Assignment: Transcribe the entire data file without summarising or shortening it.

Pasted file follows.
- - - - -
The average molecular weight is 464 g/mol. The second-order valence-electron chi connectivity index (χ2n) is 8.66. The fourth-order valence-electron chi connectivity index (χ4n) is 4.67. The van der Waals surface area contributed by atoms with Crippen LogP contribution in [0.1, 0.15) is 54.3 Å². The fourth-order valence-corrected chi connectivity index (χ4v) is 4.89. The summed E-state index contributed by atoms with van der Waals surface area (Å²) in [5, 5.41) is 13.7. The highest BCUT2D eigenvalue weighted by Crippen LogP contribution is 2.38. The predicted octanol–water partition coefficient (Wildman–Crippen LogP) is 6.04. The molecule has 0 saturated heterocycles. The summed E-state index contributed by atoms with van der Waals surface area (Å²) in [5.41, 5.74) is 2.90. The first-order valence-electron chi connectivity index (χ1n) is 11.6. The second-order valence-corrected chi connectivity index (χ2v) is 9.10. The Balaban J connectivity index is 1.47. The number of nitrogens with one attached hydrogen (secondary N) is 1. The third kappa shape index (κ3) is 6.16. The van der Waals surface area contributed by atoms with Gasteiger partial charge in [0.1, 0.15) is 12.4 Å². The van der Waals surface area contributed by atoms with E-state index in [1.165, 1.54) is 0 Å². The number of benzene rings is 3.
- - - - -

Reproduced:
The average molecular weight is 464 g/mol. The second-order valence-electron chi connectivity index (χ2n) is 8.66. The fourth-order valence-electron chi connectivity index (χ4n) is 4.67. The van der Waals surface area contributed by atoms with Crippen LogP contribution in [0.1, 0.15) is 54.3 Å². The fourth-order valence-corrected chi connectivity index (χ4v) is 4.89. The summed E-state index contributed by atoms with van der Waals surface area (Å²) in [5, 5.41) is 13.7. The highest BCUT2D eigenvalue weighted by Crippen LogP contribution is 2.38. The predicted octanol–water partition coefficient (Wildman–Crippen LogP) is 6.04. The molecule has 0 saturated heterocycles. The summed E-state index contributed by atoms with van der Waals surface area (Å²) in [5.41, 5.74) is 2.90. The first-order valence-electron chi connectivity index (χ1n) is 11.6. The second-order valence-corrected chi connectivity index (χ2v) is 9.10. The Balaban J connectivity index is 1.47. The number of nitrogens with one attached hydrogen (secondary N) is 1. The third kappa shape index (κ3) is 6.16. The van der Waals surface area contributed by atoms with Gasteiger partial charge in [0.1, 0.15) is 12.4 Å². The van der Waals surface area contributed by atoms with E-state index in [1.165, 1.54) is 0 Å². The number of benzene rings is 3.